- Nothing we are requiring is unbiblical in nature nor precluded by anything in Scripture. We are aware that this is a principle that must be applied carefully and wisely. The idea that something is allowed, not unbiblical, nor precluded by Scripture can be used to go off the rails in any direction, as legalists or libertines. We have added these changes after much discussion and prayer, and insofar as Christ leads us Elders, in as wise and biblical a direction as possible.
- New Testament conversion exhibits a deeply rooted understanding of discipleship and training that is radically different than today. When someone came to Christ in the New Testament and proclaimed Jesus as Lord, in contradistinction to Caesar and the wider culture, they knew they were dying to an old way of life in a way people today simply do not understand well.
- The “minimum requirements” of repentance from sin, confession of faith, and baptism by immersion are so poorly understood that we are being negligent if we do not require at least a basic understanding of those.
- In our history as a church, we believe it has been too easy for too long for anyone, (even if we didn’t even know their name!), to come forward for baptism and membership with little to no understanding of the gospel and how meaningful participation in the local body works to help them grow. In other words, a slavish adherence to the “minimum requirements” for saving faith has the backlash of an easy-believism that can deceive someone into believing themselves to be saved when they may not have any understanding of the gospel whatsoever.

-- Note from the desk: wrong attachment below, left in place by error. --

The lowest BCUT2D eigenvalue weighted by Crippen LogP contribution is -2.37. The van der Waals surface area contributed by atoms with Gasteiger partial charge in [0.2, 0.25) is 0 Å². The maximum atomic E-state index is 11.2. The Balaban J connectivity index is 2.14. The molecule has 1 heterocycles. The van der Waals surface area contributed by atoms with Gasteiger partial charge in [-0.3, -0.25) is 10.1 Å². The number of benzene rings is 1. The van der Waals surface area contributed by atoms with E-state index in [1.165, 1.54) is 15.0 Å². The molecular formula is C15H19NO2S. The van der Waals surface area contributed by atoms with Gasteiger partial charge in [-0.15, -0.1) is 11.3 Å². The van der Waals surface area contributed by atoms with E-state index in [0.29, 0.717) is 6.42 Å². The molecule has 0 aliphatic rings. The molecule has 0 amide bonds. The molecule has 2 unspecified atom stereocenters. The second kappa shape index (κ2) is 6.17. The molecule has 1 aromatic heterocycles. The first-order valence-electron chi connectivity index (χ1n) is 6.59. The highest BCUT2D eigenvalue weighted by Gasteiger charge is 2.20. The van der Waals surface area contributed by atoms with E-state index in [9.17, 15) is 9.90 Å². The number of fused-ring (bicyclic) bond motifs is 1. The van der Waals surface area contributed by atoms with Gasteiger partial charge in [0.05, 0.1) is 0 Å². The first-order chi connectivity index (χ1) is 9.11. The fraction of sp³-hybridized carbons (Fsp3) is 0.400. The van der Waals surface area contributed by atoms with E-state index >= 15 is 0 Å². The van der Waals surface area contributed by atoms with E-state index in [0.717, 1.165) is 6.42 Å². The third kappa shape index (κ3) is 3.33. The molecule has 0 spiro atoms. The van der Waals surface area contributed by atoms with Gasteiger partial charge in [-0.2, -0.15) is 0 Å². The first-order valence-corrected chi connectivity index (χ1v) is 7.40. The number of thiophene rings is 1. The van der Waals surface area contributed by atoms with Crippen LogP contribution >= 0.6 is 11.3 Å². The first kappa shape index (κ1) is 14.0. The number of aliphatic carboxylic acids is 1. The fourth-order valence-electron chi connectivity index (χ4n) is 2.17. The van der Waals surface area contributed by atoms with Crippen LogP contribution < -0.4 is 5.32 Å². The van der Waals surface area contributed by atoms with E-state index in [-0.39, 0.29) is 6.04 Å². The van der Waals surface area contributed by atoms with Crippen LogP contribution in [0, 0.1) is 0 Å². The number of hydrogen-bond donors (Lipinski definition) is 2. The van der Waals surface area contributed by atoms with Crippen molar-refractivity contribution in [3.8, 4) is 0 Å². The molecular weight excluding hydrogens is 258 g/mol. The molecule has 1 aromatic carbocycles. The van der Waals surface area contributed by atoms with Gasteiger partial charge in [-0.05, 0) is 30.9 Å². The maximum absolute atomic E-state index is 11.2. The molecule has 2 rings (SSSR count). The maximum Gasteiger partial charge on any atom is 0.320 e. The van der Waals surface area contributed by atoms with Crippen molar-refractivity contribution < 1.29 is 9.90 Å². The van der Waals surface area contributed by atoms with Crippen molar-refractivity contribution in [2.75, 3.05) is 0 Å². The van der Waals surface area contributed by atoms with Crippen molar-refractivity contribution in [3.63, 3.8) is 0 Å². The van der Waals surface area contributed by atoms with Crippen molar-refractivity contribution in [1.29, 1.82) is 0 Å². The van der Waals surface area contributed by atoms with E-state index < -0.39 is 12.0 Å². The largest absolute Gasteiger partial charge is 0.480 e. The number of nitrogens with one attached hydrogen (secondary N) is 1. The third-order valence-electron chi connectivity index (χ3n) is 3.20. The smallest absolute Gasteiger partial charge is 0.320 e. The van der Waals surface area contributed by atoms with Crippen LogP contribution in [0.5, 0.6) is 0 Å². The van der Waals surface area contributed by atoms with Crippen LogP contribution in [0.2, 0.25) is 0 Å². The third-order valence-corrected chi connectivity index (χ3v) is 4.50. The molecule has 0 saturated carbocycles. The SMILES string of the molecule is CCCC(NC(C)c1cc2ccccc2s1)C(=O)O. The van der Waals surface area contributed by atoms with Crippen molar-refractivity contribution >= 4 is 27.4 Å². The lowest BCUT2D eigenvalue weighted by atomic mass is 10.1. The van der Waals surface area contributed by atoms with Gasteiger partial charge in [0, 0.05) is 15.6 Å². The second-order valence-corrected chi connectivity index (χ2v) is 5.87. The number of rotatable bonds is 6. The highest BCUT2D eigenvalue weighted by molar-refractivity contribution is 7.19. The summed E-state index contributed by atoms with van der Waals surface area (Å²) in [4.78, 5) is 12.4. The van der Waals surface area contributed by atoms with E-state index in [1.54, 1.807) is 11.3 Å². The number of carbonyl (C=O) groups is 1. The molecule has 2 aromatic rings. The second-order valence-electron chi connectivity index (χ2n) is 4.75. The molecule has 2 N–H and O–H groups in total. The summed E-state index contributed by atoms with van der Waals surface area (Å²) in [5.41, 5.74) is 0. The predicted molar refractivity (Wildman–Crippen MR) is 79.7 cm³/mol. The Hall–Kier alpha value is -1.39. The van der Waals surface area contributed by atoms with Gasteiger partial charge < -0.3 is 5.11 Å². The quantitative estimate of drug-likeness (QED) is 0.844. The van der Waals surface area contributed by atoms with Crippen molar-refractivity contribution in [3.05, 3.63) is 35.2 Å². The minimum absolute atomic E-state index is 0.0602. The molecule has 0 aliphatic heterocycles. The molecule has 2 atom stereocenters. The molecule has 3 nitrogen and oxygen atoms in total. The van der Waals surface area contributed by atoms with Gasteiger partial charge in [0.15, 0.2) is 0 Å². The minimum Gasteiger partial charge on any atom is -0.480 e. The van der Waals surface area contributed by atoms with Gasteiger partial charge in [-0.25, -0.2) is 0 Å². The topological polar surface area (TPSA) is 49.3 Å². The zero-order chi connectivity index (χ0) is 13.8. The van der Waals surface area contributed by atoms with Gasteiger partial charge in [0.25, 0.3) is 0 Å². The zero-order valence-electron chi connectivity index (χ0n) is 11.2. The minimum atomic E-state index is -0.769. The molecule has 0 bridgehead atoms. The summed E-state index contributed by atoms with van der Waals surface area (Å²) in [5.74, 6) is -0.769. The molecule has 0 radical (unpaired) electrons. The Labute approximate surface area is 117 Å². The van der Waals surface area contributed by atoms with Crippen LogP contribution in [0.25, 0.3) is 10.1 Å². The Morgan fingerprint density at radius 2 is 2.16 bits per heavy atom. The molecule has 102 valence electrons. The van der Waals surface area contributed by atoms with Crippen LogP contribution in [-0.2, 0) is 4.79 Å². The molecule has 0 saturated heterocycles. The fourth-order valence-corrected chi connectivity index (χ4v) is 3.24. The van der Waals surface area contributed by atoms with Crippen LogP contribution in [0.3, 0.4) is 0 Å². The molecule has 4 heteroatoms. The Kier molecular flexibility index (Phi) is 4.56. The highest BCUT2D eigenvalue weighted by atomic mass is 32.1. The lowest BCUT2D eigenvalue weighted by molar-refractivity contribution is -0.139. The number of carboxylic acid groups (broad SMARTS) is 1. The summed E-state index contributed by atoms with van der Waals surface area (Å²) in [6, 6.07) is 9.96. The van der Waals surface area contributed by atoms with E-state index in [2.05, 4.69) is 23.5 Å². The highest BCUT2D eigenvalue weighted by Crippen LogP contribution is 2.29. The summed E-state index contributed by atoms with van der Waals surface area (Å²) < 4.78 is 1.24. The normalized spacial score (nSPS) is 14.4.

- What as recently as 2-3 years ago was a membership process almost exclusively maintained by 1-2 Pastors can no longer be effectively maintained without a clearer system that replicates over multiple campuses and that is led by laypeople. We think this actually helps us push disciplemaking “down” from the ‘professional pastor’ level to where it most biblically belongs, where we are all priests responsible for helping people come to faith in Christ, for example, though not exclusively, in the local church, week after week, as people connect. (Interested? Become part of the Care Team.)
- Accurately tracking the flock as a multisite church requires finding effective and replicable systems.
- The overwhelming majority (over 75% of new active members) are already completing Next Steps before becoming members.
- We now have many people coming to us from many different faith traditions, denominations, and theological backgrounds, and it is important to help ensure they understand clearly understand the gospel, the minimum requirements for coming to Christ, and how we strategize for ministry.